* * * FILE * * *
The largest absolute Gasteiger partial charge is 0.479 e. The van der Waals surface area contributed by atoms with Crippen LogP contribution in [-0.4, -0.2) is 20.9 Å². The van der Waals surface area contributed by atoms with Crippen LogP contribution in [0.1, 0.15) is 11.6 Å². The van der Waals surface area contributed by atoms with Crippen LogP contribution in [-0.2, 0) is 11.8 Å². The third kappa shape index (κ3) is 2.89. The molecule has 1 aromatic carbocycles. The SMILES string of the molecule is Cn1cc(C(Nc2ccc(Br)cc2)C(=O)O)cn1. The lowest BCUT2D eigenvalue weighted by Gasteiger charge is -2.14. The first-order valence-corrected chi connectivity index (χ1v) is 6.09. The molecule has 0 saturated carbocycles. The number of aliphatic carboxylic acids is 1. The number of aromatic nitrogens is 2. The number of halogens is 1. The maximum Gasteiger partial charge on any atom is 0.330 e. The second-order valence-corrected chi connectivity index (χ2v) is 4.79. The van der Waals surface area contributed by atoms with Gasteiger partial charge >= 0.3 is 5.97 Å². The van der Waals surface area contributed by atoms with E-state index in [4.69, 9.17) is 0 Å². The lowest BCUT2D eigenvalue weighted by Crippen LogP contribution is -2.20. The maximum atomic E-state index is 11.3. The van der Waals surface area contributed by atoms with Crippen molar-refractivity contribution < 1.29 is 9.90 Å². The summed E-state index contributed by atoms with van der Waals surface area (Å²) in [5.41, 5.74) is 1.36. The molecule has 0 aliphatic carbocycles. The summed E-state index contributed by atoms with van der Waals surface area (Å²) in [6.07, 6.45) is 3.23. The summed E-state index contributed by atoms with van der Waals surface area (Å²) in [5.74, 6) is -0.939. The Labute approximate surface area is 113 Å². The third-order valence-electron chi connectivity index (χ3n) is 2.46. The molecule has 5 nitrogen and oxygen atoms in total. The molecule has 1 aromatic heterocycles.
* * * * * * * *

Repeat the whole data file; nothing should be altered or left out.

The largest absolute Gasteiger partial charge is 0.479 e. The van der Waals surface area contributed by atoms with Crippen LogP contribution in [-0.4, -0.2) is 20.9 Å². The van der Waals surface area contributed by atoms with Crippen LogP contribution in [0.1, 0.15) is 11.6 Å². The van der Waals surface area contributed by atoms with Crippen LogP contribution in [-0.2, 0) is 11.8 Å². The third kappa shape index (κ3) is 2.89. The molecule has 1 aromatic carbocycles. The SMILES string of the molecule is Cn1cc(C(Nc2ccc(Br)cc2)C(=O)O)cn1. The lowest BCUT2D eigenvalue weighted by Gasteiger charge is -2.14. The first-order valence-corrected chi connectivity index (χ1v) is 6.09. The molecule has 0 saturated carbocycles. The number of aliphatic carboxylic acids is 1. The number of aromatic nitrogens is 2. The number of halogens is 1. The maximum Gasteiger partial charge on any atom is 0.330 e. The second-order valence-corrected chi connectivity index (χ2v) is 4.79. The van der Waals surface area contributed by atoms with Gasteiger partial charge >= 0.3 is 5.97 Å². The van der Waals surface area contributed by atoms with E-state index in [4.69, 9.17) is 0 Å². The lowest BCUT2D eigenvalue weighted by Crippen LogP contribution is -2.20. The maximum atomic E-state index is 11.3. The van der Waals surface area contributed by atoms with Crippen molar-refractivity contribution < 1.29 is 9.90 Å². The summed E-state index contributed by atoms with van der Waals surface area (Å²) in [5.41, 5.74) is 1.36. The molecule has 0 aliphatic carbocycles. The summed E-state index contributed by atoms with van der Waals surface area (Å²) in [6.07, 6.45) is 3.23. The summed E-state index contributed by atoms with van der Waals surface area (Å²) in [5.74, 6) is -0.939. The Labute approximate surface area is 113 Å². The third-order valence-electron chi connectivity index (χ3n) is 2.46. The molecule has 5 nitrogen and oxygen atoms in total. The molecule has 1 aromatic heterocycles.